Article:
Morbidly Beautiful

Your Home for Horror


As shocking as what appears on screen in A Serbian Film is, it pales in comparison to the real horror that inspired this controversial but important film.

It’s no secret that Stephen Biro over at Unearthed Films acquired the distribution rights to Srdjan Spasojevic’s notorious A Serbian Film, and he is currently working on the supplemental material and accompanying documentary for the new uncut 4K Blu ray edition to be released in North America. But what was being kept a secret, and for some time too, was a very auspicious occasion for fans of extreme horror — an event that would grant attendees unprecedented access into one of the most debated movies within the genre.

If you have not yet dove into Spasojevic’s pool of provocative cinema, I’ll give you a brief rundown free of spoilers. And for those who have witnessed A Serbian Film, please bare with me a moment while I attempt to catch the others up to speed.

But first, I will say this…this movie is not for everyone. It has the tendency to elicit unexpected and intense responses. The movie has shocked, entertained, disgusted and downright confounded folks. I honestly believe every single person walks away from this film with a wonderfully unique experience, be it ‘good’ or ‘bad’. The ways Spasojevic and co writer Aleksandar Radivojevic decided to convey their thoughts and feelings may not be widely accepted or even understood, but you cannot deny the power of their creative decisions.


A Serbian Film tells the tale of Milos, a man who adores his young son Stefan (Luka Mijatovic) and beautiful wife Marija (Jelena Gavrilovic), and has the pleasure of these feelings being reciprocated. Milos used to be a very successful porn star who might have videos on websites similar to Tubev, making him legendary, but he made the choice to retire and attempt good ol’ family life. Unfortunately for him, bills begin to pile up, and his ability to provide is challenged.

Supported by his loving wife to do “one last job”, Milos connects with a seductive former colleague to discuss the potential, profitable return of his penis to the screen. The husband and father is intrigued with what is said during their meeting, as he secretly longs to be back in the lascivious limelight. Milos returns home to talk things over with his better half, and they decide he should go ahead and meet Vukmir (Sergej Trifunovic), the Director of this new ‘art film’.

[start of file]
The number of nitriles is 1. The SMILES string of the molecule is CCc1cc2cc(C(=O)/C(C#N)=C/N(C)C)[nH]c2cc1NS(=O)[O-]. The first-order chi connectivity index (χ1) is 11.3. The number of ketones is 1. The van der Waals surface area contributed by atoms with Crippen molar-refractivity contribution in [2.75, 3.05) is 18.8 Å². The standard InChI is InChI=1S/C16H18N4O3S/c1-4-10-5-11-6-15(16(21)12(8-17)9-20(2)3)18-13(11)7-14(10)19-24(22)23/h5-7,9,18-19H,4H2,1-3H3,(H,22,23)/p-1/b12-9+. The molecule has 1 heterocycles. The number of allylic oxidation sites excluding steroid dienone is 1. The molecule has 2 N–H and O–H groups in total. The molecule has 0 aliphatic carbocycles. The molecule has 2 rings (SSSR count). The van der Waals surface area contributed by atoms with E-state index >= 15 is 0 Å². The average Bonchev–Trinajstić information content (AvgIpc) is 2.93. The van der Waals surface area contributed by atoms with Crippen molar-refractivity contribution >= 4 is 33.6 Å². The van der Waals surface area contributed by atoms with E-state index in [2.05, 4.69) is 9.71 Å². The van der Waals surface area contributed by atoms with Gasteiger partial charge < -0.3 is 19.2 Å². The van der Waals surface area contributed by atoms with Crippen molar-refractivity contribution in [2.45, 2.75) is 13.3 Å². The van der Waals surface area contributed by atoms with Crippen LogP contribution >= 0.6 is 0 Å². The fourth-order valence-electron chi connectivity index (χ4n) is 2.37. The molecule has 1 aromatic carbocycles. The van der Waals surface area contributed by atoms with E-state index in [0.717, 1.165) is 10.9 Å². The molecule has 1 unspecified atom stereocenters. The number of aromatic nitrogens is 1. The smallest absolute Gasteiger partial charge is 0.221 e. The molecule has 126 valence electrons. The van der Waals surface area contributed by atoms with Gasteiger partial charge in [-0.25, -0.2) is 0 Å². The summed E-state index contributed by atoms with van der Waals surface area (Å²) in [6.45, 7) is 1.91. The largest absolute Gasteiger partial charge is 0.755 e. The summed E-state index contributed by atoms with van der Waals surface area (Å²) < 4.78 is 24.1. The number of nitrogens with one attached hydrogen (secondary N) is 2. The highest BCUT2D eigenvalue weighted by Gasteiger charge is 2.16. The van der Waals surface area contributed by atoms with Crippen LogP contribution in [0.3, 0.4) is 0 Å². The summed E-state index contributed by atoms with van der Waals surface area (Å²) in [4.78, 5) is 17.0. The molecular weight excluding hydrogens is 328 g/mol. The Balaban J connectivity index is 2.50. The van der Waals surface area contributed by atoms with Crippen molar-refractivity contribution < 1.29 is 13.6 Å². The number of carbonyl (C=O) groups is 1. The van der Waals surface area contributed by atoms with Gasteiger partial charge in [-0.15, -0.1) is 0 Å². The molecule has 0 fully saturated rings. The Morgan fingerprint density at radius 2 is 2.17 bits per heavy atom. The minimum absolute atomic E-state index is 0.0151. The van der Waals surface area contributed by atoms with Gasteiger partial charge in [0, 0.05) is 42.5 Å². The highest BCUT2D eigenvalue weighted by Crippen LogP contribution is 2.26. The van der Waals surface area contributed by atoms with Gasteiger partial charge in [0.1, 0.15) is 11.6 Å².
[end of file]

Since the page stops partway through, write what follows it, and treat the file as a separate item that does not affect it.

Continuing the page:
Milos is soon picked up at his house by an unfriendly and unscrupulous associate of Vukmir named Rasa (Miodrag Krcmarik) and driven to an impressive estate, where the filmmaker is awaiting him. Vukmir is pleased to meet Milos, stroking his ego before he begins laying out his pitch to the desperate actor. Milos remains calm and attentive as Vukmir passionately yet vaguely explains what his picture is about — and what it will contain.

This does raise a concern with Milos. And when he questions the Director, he is met with a bit of sarcasm and is internally reminded of his desire to return to the industry. This longing, coupled with Vukmir’s persuasiveness and the money attached to the project, help make the decision easy for Milos to make.

As the filming commences with some alarm bells ringing in his poor head, Milos elects to have his police officer brother Marko (Slobodan Bestic) look into Vukmir. What’s so disconcerting is how fucking creepy and jealous his brother is and how oblivious Milos is to all of this. With the background check coming back satisfactory, the actor continues on with the ‘artful cinema’.

And this is where A Serbian Film picks up the pace and unapologetically continues to do so. The pounding score echoes the chaotic action that unfolds upon the screen — and helps share the ridiculous sense of dread focused on Milos and his family.


I feel if I were to continue in the description of events within the film, I would be doing those that have yet to see it, and the film itself, a disservice. There’s nothing quite like that first experience with Spasojevic’s movie, and I often enjoy being that asshole who introduces the unassuming to the unforgettable.